It is a hypothetical question because they have to receive the requisite mandate first. Besides, I will decide when we are faced with that eventuality. Anyway, I'm not particularly excited about whatever comes my way either. The enthusiasm and the fire to be at the helm was there when I just entered politics more than three decades ago, it's not there today.

If you are offered the prime ministership of India, would you accept?

No, I will not accept the prime ministership of India, this is an idle question actually.

If I was offered the post 10 years ago, I would have loved to take it up, not today.

Are you a superstitious person, as you stop even at temples besides your scheduled stops to offer prayers.

People desire it of me, they expect that I offer my prayers at the temple altar. While they get involved in the rituals, I just have to do a namaste and they are happy.

Is politics pleasing people like offering prayers in a temple or do you believe in what you offer and intend to fulfil your promises?

Politics with people is a delicate balancing act. Yes, there are many cases where we do or say things that people want to hear but at the end of the day, there are definite issues, basic issues which this government under the leadership of the Congress and the UF haven't been able to give direction to. That's why we need to give the BJP a chance this time and make a difference.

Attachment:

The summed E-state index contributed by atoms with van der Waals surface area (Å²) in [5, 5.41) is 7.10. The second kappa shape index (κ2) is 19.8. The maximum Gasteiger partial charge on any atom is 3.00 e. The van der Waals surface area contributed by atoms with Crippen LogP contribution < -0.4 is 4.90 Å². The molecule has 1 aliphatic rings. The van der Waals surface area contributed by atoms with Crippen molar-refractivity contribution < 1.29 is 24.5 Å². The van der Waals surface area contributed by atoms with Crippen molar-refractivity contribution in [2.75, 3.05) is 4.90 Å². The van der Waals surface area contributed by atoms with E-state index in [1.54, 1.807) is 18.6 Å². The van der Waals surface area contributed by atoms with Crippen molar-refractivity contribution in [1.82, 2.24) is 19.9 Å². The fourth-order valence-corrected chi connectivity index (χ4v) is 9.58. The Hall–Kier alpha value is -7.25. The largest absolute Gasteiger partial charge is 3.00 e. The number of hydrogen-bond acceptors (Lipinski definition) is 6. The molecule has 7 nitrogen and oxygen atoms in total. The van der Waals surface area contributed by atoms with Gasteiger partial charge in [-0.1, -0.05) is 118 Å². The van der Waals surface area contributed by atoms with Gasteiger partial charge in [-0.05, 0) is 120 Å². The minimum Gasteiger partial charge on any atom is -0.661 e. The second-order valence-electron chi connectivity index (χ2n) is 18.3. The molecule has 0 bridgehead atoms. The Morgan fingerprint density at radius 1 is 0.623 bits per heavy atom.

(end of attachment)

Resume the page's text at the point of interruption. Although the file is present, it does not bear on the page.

Why did you join hands with the BJP? Their manifesto clearly reveals they are returning to the Hindutva vein of thought of building the Ram Mandir, scrapping Article 370 and enacting a Uniform Civil Code.

I joined them because they were extremely clear about their agenda, their policies and even their prime ministerial candidate. They have made their alliances before the poll and not waited to see how they fare and then seek a mandate.

About the manifesto and the issue of building a temple, it's not so easy. To implement anything, they have to have a two-thirds majority in both Houses, the LS and RS and I don't see them getting that for a long time. They have just put down their ideology, their concept of governance in the next 10 years or so, they know where they are heading. That is why I have joined hands with them.

There are reports that some of the alliances that BJP has struck with may not stick after the election results.

Yes, George Fernandes of the Samata Party in Bihar is already threatening to quit if the three basic issues are not dealt with differently. The issues of common civil code, Article 370 and building the temple at Ayodhya. About these issues, he has said, "hum unka saat nahin denge."

Mamata Banerjee of the Trinamool Congress in West Bengal is also unpredictable as she is known to be terribly temperamental. When I spoke to her recently she told me how Sonia called her to Delhi and asked not leave the party, she even went to Delhi, met Sonia and told her, for courtesy's sake, she says, that she will not leave but returned and promptly left and aligned with the BJP. I have personally never met her but I have heard she can be quite cussed.

But I don't think the BJP will misbehave after the election. They are not born yesterday who are hungry for power and once they get it they will do anything. They have their own history, they are very clear about what they want and how they will go about getting it and I believe they will make doubly sure that none of the alliances ever breaks, it will only mean they get weaker if they do.

And Lok Shakti has no problems with them, we hope the alliance will last a long time.

The Rediff Election Interviews